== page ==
HOPE and Homes for Children is an international charity working to ensure that all children have
HOPE and Homes for Children is an international charity working to ensure that all children have the chance to grow up in the love of a family by trying to create a world where children no longer suffer institutional care.
Retired British UN commander Colonel Mark Cook formed the charity with his wife Caroline in 1994, when they saw the horrific conditions in which children were living in so-called homes in the former Yugoslavia.
Henley Rotary Club has had two previous talks about the charity, the last in March 2014, when it donated £750.
At last week’s meeting at the Red Lion Hotel, members were given another presentation by Neil Rorie and Trevor Drury, of Rushmoor Rotary Club in Hampshire. Mr Drury has had links with the charity since 2002.
After a five-minute DVD presentation, Mr Rorie showed several slides which showed heart-wrenching pictures of orphaned and vulnerable children, whom the charity was hoping to restore to some semblance of family life.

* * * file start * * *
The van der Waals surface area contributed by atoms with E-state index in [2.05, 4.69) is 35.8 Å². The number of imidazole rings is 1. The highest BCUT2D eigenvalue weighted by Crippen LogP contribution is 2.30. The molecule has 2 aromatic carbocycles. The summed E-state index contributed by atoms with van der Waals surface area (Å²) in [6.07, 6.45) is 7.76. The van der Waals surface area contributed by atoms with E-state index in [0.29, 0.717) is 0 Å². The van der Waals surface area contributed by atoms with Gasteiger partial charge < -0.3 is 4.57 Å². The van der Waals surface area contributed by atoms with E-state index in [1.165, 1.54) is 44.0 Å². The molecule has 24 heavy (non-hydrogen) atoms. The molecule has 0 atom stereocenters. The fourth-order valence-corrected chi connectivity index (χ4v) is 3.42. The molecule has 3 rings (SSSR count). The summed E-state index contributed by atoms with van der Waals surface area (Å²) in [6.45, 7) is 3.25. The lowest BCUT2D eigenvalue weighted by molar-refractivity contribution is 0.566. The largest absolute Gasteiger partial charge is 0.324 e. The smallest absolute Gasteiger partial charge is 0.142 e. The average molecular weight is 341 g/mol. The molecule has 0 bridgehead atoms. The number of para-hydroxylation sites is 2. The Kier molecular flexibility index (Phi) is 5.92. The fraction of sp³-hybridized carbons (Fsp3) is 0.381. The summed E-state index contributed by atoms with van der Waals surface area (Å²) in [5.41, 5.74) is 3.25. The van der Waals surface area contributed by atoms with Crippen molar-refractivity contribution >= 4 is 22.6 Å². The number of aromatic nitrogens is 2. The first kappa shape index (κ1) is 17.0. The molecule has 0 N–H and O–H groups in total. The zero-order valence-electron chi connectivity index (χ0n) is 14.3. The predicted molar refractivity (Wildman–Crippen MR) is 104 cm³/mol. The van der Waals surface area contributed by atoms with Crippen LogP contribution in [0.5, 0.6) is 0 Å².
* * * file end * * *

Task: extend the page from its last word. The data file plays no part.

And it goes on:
When Col and Mrs Cook first started the charity, the work was focused on improving the living conditions of children in state-run institutions by rebuilding and investing in equipment and facilities and sending out qualified childcare volunteers to provide training for staff.
However, as time passed, it was realised that what the children really wanted was a family and a home. The focus changed to closing the institutions and placing the children either with their own families, their close relations, fostering or adopting families, or in small family groups of not more than eight in care homes. The emphasis was on eastern Europe as well as Rwanda and Sudan in Africa.
Mr Rorie said that when the charity began work in Romania in 1999, there were 100,000 children trapped in institutional care, whereas today the figure is about 9,000. The Romanian government has committed to working with the charity to close every state-run institution by 2020.
Mr Rorie concluded by saying that the charity trains 2,500 staff every year and 87p of every £1 it receives is spent on work with children and families, the annual budget being in the region of £7.5million. He emphasised that “when the cameras leave, we stay”. After questions, the vote of thanks was given by John Luker, who hoped the club would be able to make another donation.